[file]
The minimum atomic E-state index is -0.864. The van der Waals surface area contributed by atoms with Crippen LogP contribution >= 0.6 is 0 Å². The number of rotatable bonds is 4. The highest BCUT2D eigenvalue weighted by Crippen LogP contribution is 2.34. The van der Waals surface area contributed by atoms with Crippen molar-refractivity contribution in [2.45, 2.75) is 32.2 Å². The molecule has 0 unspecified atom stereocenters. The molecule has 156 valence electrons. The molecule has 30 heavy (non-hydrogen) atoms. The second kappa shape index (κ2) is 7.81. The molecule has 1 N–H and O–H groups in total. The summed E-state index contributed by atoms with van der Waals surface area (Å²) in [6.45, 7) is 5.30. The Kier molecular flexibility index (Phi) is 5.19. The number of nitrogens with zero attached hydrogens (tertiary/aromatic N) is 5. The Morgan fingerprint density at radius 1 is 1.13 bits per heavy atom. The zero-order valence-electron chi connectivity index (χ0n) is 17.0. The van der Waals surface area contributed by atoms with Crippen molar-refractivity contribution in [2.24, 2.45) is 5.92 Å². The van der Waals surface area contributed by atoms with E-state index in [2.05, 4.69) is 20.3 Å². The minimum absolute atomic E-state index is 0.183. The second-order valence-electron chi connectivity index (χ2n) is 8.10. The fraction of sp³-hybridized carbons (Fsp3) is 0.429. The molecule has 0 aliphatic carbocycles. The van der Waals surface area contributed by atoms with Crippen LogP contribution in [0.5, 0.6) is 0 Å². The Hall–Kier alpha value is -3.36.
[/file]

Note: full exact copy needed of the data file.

The minimum atomic E-state index is -0.864. The van der Waals surface area contributed by atoms with Crippen LogP contribution >= 0.6 is 0 Å². The number of rotatable bonds is 4. The highest BCUT2D eigenvalue weighted by Crippen LogP contribution is 2.34. The van der Waals surface area contributed by atoms with Crippen molar-refractivity contribution in [2.45, 2.75) is 32.2 Å². The molecule has 0 unspecified atom stereocenters. The molecule has 156 valence electrons. The molecule has 30 heavy (non-hydrogen) atoms. The second kappa shape index (κ2) is 7.81. The molecule has 1 N–H and O–H groups in total. The summed E-state index contributed by atoms with van der Waals surface area (Å²) in [6.45, 7) is 5.30. The Kier molecular flexibility index (Phi) is 5.19. The number of nitrogens with zero attached hydrogens (tertiary/aromatic N) is 5. The Morgan fingerprint density at radius 1 is 1.13 bits per heavy atom. The zero-order valence-electron chi connectivity index (χ0n) is 17.0. The van der Waals surface area contributed by atoms with Crippen molar-refractivity contribution in [2.24, 2.45) is 5.92 Å². The van der Waals surface area contributed by atoms with E-state index in [2.05, 4.69) is 20.3 Å². The minimum absolute atomic E-state index is 0.183. The second-order valence-electron chi connectivity index (χ2n) is 8.10. The fraction of sp³-hybridized carbons (Fsp3) is 0.429. The molecule has 0 aliphatic carbocycles. The van der Waals surface area contributed by atoms with Crippen LogP contribution in [0.5, 0.6) is 0 Å². The Hall–Kier alpha value is -3.36.